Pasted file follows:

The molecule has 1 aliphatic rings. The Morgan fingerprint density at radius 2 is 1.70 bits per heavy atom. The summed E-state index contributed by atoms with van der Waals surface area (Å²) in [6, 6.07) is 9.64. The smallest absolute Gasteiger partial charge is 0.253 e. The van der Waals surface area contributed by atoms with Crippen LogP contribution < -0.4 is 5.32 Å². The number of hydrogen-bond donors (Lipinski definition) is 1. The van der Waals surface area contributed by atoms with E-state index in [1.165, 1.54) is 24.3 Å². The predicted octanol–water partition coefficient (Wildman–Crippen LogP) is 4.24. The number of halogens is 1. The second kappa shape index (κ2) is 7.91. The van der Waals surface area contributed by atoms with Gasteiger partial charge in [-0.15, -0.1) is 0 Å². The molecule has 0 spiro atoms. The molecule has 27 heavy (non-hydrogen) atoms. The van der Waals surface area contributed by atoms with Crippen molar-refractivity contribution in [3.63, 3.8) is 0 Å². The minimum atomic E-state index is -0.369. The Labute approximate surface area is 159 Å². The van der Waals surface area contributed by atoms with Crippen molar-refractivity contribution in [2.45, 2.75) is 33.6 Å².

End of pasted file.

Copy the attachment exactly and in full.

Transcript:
The molecule has 1 aliphatic rings. The Morgan fingerprint density at radius 2 is 1.70 bits per heavy atom. The summed E-state index contributed by atoms with van der Waals surface area (Å²) in [6, 6.07) is 9.64. The smallest absolute Gasteiger partial charge is 0.253 e. The van der Waals surface area contributed by atoms with Crippen LogP contribution < -0.4 is 5.32 Å². The number of hydrogen-bond donors (Lipinski definition) is 1. The van der Waals surface area contributed by atoms with E-state index in [1.165, 1.54) is 24.3 Å². The predicted octanol–water partition coefficient (Wildman–Crippen LogP) is 4.24. The number of halogens is 1. The second kappa shape index (κ2) is 7.91. The van der Waals surface area contributed by atoms with Gasteiger partial charge in [-0.15, -0.1) is 0 Å². The molecule has 0 spiro atoms. The molecule has 27 heavy (non-hydrogen) atoms. The van der Waals surface area contributed by atoms with Crippen molar-refractivity contribution in [3.63, 3.8) is 0 Å². The minimum atomic E-state index is -0.369. The Labute approximate surface area is 159 Å². The van der Waals surface area contributed by atoms with Crippen molar-refractivity contribution in [2.45, 2.75) is 33.6 Å².